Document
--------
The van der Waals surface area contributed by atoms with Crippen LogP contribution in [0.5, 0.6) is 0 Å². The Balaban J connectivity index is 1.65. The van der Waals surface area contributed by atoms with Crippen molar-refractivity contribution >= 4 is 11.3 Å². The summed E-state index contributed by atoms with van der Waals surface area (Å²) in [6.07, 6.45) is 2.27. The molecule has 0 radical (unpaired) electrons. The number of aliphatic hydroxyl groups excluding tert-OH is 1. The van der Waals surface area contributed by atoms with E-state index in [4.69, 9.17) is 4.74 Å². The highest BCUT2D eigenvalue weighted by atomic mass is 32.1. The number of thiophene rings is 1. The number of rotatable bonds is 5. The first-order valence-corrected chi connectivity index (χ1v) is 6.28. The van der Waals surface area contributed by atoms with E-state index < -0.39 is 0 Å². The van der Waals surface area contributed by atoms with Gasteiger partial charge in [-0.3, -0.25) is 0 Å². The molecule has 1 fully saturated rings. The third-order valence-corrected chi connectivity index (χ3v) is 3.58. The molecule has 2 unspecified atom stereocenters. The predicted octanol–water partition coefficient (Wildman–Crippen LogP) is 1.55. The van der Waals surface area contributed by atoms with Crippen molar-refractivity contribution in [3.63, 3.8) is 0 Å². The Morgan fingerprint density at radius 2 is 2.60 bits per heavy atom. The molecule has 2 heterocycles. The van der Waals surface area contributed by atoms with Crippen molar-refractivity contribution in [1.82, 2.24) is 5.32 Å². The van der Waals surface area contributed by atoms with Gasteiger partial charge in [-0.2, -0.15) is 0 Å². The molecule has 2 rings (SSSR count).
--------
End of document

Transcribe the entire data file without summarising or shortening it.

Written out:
The van der Waals surface area contributed by atoms with Crippen LogP contribution in [0.5, 0.6) is 0 Å². The Balaban J connectivity index is 1.65. The van der Waals surface area contributed by atoms with Crippen molar-refractivity contribution >= 4 is 11.3 Å². The summed E-state index contributed by atoms with van der Waals surface area (Å²) in [6.07, 6.45) is 2.27. The molecule has 0 radical (unpaired) electrons. The number of aliphatic hydroxyl groups excluding tert-OH is 1. The van der Waals surface area contributed by atoms with E-state index in [4.69, 9.17) is 4.74 Å². The highest BCUT2D eigenvalue weighted by atomic mass is 32.1. The number of thiophene rings is 1. The number of rotatable bonds is 5. The first-order valence-corrected chi connectivity index (χ1v) is 6.28. The van der Waals surface area contributed by atoms with E-state index < -0.39 is 0 Å². The van der Waals surface area contributed by atoms with Gasteiger partial charge in [-0.3, -0.25) is 0 Å². The molecule has 1 fully saturated rings. The third-order valence-corrected chi connectivity index (χ3v) is 3.58. The molecule has 2 unspecified atom stereocenters. The predicted octanol–water partition coefficient (Wildman–Crippen LogP) is 1.55. The van der Waals surface area contributed by atoms with Crippen molar-refractivity contribution in [3.63, 3.8) is 0 Å². The Morgan fingerprint density at radius 2 is 2.60 bits per heavy atom. The molecule has 2 heterocycles. The van der Waals surface area contributed by atoms with Crippen molar-refractivity contribution in [1.82, 2.24) is 5.32 Å². The van der Waals surface area contributed by atoms with Gasteiger partial charge in [-0.2, -0.15) is 0 Å². The molecule has 2 rings (SSSR count).